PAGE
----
Admitted, this whole article is a bit tongue-in-cheek. I simply eyed the start of a new year, as an opportunity to challenge our basic views on what makes a classic car, and thus what will probably forever keep certain cars from ever achieving proper classic car status.

    Will I ever purchase an early Hyundai Pony myself? Well, no. I seriously doubt I will. But if we claim to have any real interest in automotive history, I still feel it would be wrong of us to immediately dismiss the Pony. And much as I’m quite unlikely to ever own one, I would honestly welcome the notion of seeing a well preserved original example show up at a classic car meet this coming summer. Let’s see if that happens… ;-)

    Reply
  4. Claus Ebberfeld

    Oh, I didn’t get the tongue-in-cheek-part!

    And I still think it is a very interesting question.

    It’s just that now I can’t stop thinking whether you’re really double bluffing, Anders – like now you’re going to corner the world market for early Hyundai Ponys. Or maybe even could be employed by Hyundai? Or some sort of double agent for the Koreans at large?

    Oh no, there are so many levels in the Hyundai Pony-story and it’s only just unfolding in all it’s complexity!

    Reply
  5. Dave Leadbetter

    The Korean Cortina, aye, used to be the unlicenced minicab of choice round our way in the 90s. Ah, memories.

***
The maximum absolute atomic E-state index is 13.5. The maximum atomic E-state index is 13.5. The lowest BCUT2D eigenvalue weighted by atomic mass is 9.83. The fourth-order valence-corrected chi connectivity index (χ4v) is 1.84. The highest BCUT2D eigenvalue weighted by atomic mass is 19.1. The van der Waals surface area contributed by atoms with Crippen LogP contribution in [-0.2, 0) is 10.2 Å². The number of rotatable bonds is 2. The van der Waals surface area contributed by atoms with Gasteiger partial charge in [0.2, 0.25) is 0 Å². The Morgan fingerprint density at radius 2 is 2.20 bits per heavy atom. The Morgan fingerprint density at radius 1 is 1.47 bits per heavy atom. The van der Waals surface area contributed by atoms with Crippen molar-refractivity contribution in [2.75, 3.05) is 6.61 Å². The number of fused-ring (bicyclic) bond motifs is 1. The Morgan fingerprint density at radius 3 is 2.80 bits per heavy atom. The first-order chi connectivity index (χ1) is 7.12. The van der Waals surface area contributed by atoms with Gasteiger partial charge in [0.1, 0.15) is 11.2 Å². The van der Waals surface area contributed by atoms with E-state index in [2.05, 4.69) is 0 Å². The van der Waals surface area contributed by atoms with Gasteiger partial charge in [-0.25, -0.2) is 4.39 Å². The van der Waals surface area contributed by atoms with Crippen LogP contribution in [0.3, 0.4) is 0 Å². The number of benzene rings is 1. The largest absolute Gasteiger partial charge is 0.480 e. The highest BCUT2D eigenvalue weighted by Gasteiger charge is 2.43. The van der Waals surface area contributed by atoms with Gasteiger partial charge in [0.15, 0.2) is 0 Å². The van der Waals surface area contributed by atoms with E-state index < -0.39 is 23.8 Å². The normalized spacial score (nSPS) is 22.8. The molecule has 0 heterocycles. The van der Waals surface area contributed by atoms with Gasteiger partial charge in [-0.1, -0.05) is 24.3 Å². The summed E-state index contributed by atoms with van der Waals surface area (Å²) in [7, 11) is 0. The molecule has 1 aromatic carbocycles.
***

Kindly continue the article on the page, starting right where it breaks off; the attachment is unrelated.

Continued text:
Reply
  6. Rob

    A candidate for the “Festival of the Unexceptional” for sure. I have doubts if anyone would take on a restoration of such cars, but survivors are always interesting to see.

    Reply
  7. Claus Ebberfeld

    Rob, never say never: It’s amazing how broad our tastes are in classic cars. Around a year ago I saw an ad from a fellow here in Denmark actively searching for a Polonez – a car that makes the Pony stand out in a most positive way, I think. I am also aware of an enthusiast dedicated to Dacias. I have yet to meet a Pony collector, but he (she?) could very well be out there in the shadows.

    Reply
  8. Geoff

    Yes, I think it’s time for older Hyundais! I’ve tried to find Kia Brisa parts to fit onto my Mazda 1300 and have come up against the Korean attitude to older cars… “why would we keep old cars and parts?”. So I think that we will see people more interested in older Korean cars, but keeping them on the road or finding those old pieces of trim etc will be near impossible unless it was shared with a GM/Ford counterpart etc.

    Reply
  9. Anders Bilidt

    Geoff, thx for joining the discussion – you are indeed proof that there is yet hope for the Korean classics!
    It’s an interesting thought. I’m sure there would have been several Kia owners back in the day who would have rather owned a Mazda 1300 than a Kia Brisa. Equally, I’m also sure that the majority of classic car enthusiasts would now rate the Mazda higher than the Kia. Yet, here you are attempting to change your Mazda into a Kia. I can only presume you are doing this because of the Kia’s rarity and odd-ball status?
    Geoff, I salute you…!!! :-)

    Reply